Silo Distillery in the town of Windsor (home of the Vermont Republic Constitution) makes Silo Gin, which is distilled in a barn using locally sourced New England ingredients. The corn and apples hail from Vermont while the juniper berries grow in nearby Massachusetts.
Crisp notes of raw Bartlett pear which seem to evolve into a more of a glazed, cinnamon stewed spiced pear There’s a touch of grain on the nose and a bit of pine-forward juniper as well. Rather quiet though with an intriguing gentle fruit-forward perspective.
The palate is quite surprising in its clarity. I’d say you get three flavors, which on the palate cycle through in quick, clear, succession. First, the gin’s traditional side comes through with pine-forward juniper. Mid-palate, there’s an earthy, but whispery note of grain. Finally, towards the end of the taste there’s an enormous fresh Granny Smith apple note.
The finish itself is medium length with little depth aside from the fresh apple note.
The apple note is intriguing and the clarity of Silo Gin’s vision comes through in cocktails as well. I found the lime and apple to be unusual in a Gimlet, but really liked the concert of lemon and apple. The Tom Collins might be worth a closer look.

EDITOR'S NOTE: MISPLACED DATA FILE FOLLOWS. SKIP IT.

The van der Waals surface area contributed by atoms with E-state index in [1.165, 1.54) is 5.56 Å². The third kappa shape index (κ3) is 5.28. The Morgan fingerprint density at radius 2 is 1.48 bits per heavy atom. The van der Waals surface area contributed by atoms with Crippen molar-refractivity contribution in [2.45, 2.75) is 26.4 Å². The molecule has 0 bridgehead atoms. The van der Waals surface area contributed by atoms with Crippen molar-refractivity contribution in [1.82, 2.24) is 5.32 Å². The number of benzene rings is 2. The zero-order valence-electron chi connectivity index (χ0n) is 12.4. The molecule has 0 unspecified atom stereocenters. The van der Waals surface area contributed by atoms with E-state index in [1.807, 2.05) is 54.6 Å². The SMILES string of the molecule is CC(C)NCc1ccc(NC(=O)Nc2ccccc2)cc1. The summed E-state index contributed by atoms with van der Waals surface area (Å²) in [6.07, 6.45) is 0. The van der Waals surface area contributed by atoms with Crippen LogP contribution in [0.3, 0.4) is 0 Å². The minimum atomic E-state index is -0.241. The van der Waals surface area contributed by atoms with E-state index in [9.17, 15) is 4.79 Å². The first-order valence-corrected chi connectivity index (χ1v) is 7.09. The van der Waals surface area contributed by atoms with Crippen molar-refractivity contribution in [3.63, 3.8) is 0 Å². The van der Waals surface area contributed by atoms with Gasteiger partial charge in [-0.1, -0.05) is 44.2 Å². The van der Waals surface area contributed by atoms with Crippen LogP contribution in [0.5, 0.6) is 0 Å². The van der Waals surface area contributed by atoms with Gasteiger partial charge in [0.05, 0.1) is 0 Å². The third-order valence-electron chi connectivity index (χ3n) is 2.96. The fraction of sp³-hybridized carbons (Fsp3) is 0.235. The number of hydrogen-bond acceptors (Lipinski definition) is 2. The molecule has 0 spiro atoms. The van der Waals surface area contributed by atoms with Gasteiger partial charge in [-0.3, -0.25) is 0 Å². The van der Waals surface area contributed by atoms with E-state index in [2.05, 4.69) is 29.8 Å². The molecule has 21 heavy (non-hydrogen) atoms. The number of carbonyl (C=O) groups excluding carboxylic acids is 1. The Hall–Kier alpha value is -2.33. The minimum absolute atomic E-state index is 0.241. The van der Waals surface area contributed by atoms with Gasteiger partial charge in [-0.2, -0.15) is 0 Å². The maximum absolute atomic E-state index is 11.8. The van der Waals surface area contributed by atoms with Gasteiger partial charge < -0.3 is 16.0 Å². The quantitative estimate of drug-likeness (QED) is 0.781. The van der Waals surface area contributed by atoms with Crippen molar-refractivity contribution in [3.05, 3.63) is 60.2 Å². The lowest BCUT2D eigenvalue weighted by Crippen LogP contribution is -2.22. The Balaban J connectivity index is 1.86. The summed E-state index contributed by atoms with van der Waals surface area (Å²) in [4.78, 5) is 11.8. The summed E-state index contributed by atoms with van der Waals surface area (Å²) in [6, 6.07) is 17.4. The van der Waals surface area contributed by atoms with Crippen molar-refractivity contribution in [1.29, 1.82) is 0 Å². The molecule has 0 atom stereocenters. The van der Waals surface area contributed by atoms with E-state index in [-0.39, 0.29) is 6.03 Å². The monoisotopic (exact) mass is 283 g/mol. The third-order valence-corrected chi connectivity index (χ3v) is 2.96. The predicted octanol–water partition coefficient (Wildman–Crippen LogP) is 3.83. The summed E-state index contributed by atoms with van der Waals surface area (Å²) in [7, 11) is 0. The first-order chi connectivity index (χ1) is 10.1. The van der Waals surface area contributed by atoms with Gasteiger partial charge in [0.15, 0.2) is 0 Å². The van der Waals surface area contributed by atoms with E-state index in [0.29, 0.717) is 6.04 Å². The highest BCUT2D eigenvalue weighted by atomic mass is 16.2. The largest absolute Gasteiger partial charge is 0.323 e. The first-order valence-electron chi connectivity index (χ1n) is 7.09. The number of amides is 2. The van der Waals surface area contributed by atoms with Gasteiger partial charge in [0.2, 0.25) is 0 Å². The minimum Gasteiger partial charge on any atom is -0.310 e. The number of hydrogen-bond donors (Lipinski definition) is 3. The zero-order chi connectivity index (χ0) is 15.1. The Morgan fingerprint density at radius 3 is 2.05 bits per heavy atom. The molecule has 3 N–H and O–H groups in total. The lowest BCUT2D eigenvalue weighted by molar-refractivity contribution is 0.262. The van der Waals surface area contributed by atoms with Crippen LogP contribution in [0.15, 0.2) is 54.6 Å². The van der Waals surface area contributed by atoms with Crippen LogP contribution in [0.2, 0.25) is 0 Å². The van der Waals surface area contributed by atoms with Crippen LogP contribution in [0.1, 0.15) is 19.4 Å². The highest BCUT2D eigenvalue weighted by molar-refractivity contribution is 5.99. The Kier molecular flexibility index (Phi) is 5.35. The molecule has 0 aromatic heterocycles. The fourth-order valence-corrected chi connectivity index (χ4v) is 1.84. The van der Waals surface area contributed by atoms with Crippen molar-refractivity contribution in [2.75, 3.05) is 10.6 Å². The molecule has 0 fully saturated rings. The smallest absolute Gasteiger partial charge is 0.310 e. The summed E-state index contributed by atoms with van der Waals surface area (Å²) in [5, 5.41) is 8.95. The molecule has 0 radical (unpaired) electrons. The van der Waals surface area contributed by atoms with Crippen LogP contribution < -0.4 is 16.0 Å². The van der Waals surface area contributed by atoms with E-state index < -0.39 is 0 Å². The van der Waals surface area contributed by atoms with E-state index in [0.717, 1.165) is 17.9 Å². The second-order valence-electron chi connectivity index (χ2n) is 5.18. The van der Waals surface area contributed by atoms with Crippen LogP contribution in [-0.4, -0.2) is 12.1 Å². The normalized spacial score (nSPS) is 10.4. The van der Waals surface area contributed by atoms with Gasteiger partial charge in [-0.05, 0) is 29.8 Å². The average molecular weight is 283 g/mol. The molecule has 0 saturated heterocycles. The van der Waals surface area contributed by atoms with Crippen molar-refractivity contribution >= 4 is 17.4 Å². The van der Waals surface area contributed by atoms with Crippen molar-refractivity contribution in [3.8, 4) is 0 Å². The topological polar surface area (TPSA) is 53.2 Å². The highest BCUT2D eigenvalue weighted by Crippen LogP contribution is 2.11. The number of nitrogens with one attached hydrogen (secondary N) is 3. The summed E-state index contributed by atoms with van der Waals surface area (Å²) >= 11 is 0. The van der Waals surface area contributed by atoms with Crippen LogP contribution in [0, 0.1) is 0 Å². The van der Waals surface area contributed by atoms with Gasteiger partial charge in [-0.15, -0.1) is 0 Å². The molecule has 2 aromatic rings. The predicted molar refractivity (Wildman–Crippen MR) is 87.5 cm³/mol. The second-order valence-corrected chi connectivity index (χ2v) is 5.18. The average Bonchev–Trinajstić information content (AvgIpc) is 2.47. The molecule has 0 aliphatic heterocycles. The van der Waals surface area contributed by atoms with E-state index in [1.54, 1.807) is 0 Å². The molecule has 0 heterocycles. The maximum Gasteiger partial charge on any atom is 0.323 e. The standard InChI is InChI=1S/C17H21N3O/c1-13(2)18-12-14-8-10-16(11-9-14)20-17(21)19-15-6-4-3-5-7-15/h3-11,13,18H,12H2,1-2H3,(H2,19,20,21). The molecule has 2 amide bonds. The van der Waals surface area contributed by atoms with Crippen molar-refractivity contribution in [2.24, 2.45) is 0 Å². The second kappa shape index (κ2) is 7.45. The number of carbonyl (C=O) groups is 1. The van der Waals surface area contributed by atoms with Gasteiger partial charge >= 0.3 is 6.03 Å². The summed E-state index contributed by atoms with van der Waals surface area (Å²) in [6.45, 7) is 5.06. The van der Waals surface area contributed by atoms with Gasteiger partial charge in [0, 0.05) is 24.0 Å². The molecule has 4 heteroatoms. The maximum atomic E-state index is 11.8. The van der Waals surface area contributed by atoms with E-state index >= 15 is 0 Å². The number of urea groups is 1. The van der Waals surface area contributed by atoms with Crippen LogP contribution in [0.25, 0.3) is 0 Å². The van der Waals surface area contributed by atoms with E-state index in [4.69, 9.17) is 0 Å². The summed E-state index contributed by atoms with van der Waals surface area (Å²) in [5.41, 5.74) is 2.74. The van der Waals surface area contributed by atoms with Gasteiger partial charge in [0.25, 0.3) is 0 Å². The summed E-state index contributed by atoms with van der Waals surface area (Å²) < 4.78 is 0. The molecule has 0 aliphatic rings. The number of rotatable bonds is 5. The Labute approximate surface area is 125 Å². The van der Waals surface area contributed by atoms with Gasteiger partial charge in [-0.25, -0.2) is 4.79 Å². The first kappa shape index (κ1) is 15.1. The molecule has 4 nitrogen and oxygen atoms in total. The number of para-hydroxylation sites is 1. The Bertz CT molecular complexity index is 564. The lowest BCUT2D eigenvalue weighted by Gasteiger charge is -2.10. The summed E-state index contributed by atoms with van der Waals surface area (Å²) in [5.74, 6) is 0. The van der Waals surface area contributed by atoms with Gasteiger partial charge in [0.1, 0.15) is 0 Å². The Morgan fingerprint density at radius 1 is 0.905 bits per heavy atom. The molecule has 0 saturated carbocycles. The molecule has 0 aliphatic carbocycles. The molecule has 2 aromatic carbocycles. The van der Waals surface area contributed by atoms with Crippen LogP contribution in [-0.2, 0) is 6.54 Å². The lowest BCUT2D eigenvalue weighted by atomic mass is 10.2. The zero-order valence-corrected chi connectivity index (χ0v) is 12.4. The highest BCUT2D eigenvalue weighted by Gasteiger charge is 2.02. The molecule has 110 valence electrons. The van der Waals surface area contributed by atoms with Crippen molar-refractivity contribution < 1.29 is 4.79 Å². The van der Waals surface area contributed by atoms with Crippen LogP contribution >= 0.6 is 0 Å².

In a more unexpected way, Silo Gin works really nicely in spirit forward cocktails with its apple and juniper. Try it in an Arsenic and Old Lace. I think the apple comes through nicely in a Martini, particularly Extra Dry Martinis; however, I think that Silo Gin might be well designed for a Gin and Tonic.
The clarity of the botanicals on both the nose and palate make Silo Gin a remarkably accessible gin. Classic gin fans will appreciate the juniper at the center and those new to the style will like the novel touch the apple brings as a botanical.
My only critique might be that the botanical blend lacks serious depth and can be somewhat one-note, with the botanical blend coming across as a bit flat on the palate.
Overall, it’s a solid gin with a unique botanical perspective that mixes well and is sure to have appeal among those who are looking for a sophisticated and grown-up alternative to the apple vodkas of their misspent youth*.
Special thanks to John at Foodie Pilgrim. Since 2012, John has shared and sourced gins from New England and nearby that we at The Gin is In haven’t tried yet. This gin sample was shared by John, who is also a big fan of gin. So check out his New England Gin Reviews as well when you have a chance.
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